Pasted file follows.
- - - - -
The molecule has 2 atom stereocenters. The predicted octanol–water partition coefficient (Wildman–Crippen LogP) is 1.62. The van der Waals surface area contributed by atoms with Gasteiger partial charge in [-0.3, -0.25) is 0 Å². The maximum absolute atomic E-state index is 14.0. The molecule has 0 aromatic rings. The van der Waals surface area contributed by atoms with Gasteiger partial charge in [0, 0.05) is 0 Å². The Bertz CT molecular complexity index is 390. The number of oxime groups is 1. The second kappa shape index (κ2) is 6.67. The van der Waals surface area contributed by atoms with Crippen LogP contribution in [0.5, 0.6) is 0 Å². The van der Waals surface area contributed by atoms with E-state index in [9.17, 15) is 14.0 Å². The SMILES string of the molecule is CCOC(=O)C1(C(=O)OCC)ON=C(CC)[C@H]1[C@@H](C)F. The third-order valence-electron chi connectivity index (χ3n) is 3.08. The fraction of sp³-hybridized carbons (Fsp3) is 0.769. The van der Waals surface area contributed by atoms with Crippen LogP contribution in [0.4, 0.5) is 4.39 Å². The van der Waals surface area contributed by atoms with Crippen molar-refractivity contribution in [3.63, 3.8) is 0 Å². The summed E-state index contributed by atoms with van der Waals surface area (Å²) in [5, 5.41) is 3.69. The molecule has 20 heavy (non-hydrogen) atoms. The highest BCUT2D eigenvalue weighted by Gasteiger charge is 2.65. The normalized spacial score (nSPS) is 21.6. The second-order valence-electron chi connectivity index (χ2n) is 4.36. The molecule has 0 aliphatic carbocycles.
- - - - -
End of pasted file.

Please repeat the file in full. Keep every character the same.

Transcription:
The molecule has 2 atom stereocenters. The predicted octanol–water partition coefficient (Wildman–Crippen LogP) is 1.62. The van der Waals surface area contributed by atoms with Gasteiger partial charge in [-0.3, -0.25) is 0 Å². The maximum absolute atomic E-state index is 14.0. The molecule has 0 aromatic rings. The van der Waals surface area contributed by atoms with Gasteiger partial charge in [0, 0.05) is 0 Å². The Bertz CT molecular complexity index is 390. The number of oxime groups is 1. The second kappa shape index (κ2) is 6.67. The van der Waals surface area contributed by atoms with Crippen LogP contribution in [0.5, 0.6) is 0 Å². The van der Waals surface area contributed by atoms with E-state index in [9.17, 15) is 14.0 Å². The SMILES string of the molecule is CCOC(=O)C1(C(=O)OCC)ON=C(CC)[C@H]1[C@@H](C)F. The third-order valence-electron chi connectivity index (χ3n) is 3.08. The fraction of sp³-hybridized carbons (Fsp3) is 0.769. The van der Waals surface area contributed by atoms with Crippen LogP contribution in [0.4, 0.5) is 4.39 Å². The van der Waals surface area contributed by atoms with Crippen molar-refractivity contribution in [3.63, 3.8) is 0 Å². The summed E-state index contributed by atoms with van der Waals surface area (Å²) in [5, 5.41) is 3.69. The molecule has 20 heavy (non-hydrogen) atoms. The highest BCUT2D eigenvalue weighted by Gasteiger charge is 2.65. The normalized spacial score (nSPS) is 21.6. The second-order valence-electron chi connectivity index (χ2n) is 4.36. The molecule has 0 aliphatic carbocycles.